China plans to issue its own cryptocurrency as early as Nov. 11, the country’s busiest shopping day for online sales, U.S. financial magazine Forbes said, citing two sources familiar with the matter.
The People’s Bank of China (PBOC) has been exploring the possibility of launching its own digital currency since 2014 to cut the costs of circulating traditional paper money and boost policymakers’ control of money supply.
Some analysts say China appears to have accelerated the push to digital money after U.S. social media giant Facebook announced plans in June to launch digital coin Libra – the most high-profile proposed digital currency so far – within a year, a move that has shocked global policymakers and raised regulatory concerns.
The PBOC plans to distribute its cryptocurrency through at least seven institutions in the initial stage, including Chinese tech giants Alibaba and Tencent, China’s largest payments card issuer China UnionPay, and four Chinese state-owned banks, the report said, citing a source involved in the development of the cryptocurrency and a former employee of one of the institutions who is now an independent researcher.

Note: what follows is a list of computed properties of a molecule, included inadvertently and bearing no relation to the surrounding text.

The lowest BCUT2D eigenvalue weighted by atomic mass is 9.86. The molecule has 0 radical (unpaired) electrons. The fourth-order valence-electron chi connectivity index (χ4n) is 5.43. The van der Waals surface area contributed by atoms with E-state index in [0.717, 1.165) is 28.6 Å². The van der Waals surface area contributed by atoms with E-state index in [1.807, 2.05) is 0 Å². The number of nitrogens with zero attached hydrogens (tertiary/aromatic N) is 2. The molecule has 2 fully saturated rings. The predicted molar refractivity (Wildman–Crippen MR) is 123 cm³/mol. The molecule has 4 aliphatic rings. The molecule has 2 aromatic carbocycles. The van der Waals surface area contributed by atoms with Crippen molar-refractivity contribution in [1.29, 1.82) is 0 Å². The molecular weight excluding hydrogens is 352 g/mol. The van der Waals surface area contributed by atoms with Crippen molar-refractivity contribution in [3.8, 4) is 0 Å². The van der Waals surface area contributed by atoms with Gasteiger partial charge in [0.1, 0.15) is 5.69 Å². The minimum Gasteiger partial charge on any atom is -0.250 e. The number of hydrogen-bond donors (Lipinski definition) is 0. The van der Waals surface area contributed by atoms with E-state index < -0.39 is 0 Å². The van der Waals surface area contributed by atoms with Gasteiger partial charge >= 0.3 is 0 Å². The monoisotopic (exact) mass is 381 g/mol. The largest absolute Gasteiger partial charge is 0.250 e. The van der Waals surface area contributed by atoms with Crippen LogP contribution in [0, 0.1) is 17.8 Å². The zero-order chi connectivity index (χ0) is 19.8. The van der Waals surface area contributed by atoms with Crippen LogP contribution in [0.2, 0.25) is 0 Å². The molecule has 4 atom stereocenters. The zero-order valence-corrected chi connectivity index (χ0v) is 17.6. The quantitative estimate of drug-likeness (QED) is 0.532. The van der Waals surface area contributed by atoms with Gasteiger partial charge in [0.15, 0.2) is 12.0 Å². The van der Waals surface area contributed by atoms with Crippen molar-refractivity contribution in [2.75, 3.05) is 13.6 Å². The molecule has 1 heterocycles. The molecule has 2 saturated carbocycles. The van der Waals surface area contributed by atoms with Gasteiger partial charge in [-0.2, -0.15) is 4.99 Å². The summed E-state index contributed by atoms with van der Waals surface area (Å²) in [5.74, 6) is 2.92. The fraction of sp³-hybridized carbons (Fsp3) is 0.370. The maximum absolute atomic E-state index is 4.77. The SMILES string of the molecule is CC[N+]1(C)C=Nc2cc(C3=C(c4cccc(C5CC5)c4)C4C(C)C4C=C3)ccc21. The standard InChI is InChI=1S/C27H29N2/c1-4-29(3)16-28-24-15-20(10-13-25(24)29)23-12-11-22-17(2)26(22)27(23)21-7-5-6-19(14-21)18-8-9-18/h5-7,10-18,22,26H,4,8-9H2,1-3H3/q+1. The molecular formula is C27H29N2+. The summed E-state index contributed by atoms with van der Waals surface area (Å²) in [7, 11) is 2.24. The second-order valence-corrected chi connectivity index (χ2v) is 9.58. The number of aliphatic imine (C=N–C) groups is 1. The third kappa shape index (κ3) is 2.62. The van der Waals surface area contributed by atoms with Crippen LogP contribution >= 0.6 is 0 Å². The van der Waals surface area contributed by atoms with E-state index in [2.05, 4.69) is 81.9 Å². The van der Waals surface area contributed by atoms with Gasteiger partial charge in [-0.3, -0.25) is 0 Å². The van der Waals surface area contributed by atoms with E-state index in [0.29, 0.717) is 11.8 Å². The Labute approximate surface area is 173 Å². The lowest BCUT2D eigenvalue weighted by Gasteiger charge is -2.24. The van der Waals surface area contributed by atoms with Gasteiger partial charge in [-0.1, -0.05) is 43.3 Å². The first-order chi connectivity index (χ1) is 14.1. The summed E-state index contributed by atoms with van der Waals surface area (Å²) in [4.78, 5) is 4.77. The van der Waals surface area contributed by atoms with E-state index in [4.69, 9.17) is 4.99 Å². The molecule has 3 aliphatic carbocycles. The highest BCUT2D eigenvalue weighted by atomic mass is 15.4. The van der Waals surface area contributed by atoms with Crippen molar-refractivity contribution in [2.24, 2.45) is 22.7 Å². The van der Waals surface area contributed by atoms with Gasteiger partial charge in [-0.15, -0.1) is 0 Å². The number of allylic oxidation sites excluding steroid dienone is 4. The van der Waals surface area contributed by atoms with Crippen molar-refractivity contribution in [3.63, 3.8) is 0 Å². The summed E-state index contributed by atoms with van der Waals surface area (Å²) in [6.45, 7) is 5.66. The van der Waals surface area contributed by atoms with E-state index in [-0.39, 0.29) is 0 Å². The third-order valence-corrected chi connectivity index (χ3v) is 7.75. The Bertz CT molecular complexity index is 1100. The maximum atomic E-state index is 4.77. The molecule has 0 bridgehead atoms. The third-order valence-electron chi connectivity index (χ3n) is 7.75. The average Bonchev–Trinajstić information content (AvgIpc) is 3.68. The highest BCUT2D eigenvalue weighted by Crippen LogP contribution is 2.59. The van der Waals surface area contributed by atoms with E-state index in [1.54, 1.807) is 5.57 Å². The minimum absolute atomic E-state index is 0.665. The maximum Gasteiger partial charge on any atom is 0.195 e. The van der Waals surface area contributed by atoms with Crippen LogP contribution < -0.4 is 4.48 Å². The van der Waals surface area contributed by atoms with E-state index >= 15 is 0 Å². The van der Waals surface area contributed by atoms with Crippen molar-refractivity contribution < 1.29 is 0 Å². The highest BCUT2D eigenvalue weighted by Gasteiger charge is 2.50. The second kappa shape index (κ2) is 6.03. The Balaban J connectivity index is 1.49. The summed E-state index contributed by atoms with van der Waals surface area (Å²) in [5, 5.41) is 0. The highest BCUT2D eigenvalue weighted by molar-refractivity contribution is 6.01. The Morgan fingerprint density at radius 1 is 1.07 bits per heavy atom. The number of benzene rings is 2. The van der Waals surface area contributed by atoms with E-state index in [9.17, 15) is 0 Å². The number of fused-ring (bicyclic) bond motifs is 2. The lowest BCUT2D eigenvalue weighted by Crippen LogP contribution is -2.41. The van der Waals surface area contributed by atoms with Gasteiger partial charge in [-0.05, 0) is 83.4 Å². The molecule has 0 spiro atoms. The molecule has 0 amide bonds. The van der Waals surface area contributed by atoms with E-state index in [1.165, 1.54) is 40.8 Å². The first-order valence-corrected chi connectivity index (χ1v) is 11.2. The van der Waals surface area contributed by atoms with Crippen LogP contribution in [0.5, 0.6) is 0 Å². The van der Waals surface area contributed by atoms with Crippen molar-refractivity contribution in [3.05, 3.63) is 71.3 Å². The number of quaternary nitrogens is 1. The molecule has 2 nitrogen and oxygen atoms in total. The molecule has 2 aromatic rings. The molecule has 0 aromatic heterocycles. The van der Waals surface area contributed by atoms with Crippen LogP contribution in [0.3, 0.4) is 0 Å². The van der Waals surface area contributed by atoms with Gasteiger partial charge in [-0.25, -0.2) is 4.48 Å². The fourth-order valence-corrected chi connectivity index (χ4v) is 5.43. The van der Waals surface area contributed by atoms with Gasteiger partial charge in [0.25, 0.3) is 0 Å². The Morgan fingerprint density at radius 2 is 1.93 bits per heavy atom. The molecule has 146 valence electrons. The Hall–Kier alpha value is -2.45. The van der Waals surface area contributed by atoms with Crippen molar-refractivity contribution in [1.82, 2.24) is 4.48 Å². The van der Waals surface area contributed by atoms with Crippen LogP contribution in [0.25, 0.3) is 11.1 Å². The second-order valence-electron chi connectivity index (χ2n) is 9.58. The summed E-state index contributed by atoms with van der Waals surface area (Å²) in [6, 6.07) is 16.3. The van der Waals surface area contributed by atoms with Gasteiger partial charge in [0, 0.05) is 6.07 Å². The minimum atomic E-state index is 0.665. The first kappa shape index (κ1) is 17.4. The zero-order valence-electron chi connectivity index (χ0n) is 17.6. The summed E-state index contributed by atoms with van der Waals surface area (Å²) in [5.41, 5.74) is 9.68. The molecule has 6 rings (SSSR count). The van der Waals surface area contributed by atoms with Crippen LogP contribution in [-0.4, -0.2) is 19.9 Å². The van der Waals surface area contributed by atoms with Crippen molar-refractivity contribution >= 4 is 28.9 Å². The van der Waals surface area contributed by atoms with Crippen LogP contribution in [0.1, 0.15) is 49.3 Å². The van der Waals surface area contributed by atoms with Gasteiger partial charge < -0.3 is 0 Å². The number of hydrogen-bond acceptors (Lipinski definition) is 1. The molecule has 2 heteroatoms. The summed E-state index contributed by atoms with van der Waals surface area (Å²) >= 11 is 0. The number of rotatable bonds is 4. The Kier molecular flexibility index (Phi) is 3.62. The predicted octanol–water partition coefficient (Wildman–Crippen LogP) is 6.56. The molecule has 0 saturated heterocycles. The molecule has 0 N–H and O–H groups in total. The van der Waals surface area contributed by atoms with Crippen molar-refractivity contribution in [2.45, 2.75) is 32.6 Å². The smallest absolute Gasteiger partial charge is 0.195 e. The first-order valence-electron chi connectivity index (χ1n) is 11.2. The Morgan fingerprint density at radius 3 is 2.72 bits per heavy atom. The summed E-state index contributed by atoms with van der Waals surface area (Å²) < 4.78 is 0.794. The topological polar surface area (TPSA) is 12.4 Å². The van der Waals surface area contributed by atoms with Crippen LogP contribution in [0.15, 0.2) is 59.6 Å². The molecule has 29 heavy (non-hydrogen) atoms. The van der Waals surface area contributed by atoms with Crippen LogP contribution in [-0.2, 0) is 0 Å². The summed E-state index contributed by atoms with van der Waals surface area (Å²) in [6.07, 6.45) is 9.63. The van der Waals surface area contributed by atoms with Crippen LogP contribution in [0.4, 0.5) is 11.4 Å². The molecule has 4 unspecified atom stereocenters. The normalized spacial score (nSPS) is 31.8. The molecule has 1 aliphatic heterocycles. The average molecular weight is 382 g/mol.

Paul Schulte, who worked as global head of financial strategy for China Construction Bank until 2012, was reported saying the banks include China’s biggest lender the Industrial and Commercial Bank of China , China Construction Bank , Bank of China and the Agricultural Bank of China .
The PBOC did not immediately reply to Reuters’ faxed request for comment. Alibaba declined to comment, while the other six institutions did not immediately provide any comment.
Earlier this month, Mu Changchun, deputy director of PBOC’s payments department, told a forum the PBOC is “almost ready” to launch China’s own sovereign digital currency.
The report added that the PBOC hopes its cryptocurrency will eventually be made available to spenders in the United States and elsewhere through relationships with correspondent banks in the West. (Reporting by Cheng Leng, Yawen Chen and Josh Horwitz; Additional reporting by Sijia Jiang; Editing by Richard Borsuk and Jacqueline Wong)